It usually goes like this: I find a dog or cat somewhere, I sell its sad story to my husband who will agree to keeping it until we can place it. Then, I call, text, e-mail, and Facebook all my friends and family trying to find a match. We get our house back to a reasonable pack, then another sweet four-legger shows up and the cycle starts again.
Who are the most memorable dogs?
The dogs, we tend to keep ourselves. Chester Sauce is a pit/black lab mix that used to live out his sad life tied to a tree in a neighbor’s yard. These people were some of the most negligent dog owners we’ve ever had the displeasure of living near. We lived next to Chester for a summer that was really hot. Every day before work I would fill his bowl with food, and bring him a solid chunk of ice to have for the day. He spent every moment of his life tied to a tree by a six foot rope. His head was scarred and scabby from the flies that would bother him all day. And while we found his coat to be a brilliant shiny black, the whole time he lived at that house, he was a stinky brown.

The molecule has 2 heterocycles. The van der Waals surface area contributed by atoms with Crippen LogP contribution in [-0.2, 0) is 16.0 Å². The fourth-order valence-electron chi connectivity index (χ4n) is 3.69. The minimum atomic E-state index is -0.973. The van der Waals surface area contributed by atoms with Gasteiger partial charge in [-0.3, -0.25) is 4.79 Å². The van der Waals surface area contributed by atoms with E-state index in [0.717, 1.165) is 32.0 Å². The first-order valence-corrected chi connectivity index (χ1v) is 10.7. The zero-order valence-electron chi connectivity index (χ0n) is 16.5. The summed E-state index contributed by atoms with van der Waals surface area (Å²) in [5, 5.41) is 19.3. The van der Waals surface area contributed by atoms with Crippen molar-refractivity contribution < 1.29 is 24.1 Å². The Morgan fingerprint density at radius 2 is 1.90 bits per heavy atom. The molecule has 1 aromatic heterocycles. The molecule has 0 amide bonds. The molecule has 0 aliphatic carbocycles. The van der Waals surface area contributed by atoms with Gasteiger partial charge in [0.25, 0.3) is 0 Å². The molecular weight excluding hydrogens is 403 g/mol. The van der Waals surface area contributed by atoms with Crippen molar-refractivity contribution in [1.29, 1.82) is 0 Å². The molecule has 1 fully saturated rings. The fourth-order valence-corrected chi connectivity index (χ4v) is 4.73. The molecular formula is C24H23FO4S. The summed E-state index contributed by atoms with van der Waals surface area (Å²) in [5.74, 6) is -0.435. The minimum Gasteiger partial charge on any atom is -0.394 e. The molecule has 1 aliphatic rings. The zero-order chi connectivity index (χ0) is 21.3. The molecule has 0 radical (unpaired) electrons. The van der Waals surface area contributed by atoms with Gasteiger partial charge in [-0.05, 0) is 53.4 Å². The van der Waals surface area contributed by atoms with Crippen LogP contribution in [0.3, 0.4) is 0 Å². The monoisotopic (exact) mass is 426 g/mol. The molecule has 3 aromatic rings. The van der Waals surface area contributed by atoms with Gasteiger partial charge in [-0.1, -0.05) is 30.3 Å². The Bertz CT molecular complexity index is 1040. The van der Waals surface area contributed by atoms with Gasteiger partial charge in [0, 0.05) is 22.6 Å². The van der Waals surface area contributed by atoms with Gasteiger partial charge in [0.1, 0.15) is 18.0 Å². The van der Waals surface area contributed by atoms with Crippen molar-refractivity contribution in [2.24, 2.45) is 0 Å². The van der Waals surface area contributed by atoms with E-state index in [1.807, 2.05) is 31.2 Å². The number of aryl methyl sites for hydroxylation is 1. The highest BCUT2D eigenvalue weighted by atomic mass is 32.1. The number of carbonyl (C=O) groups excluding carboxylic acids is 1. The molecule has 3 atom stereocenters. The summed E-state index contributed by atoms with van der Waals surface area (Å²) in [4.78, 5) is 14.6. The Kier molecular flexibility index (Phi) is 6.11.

We eventually moved from that apartment, and into a house with a large backyard in south Kansas City. After a few weeks, we decided to go and liberate Chester. We drove back to his house, and after a brief conversation with his owners, I was told, “Sure. You can take him for a walk.”
I walked him up the street, put him in the car, and drove him to his new home, ours. Chester became the best dog ever. He was very eager to learn, and was always very gentle with people and other animals. We came home once to find him sitting under a tree crying. When we got close we found he was sitting next to a baby bird that had fallen from it’s nest. He wouldn’t leave that bird’s side.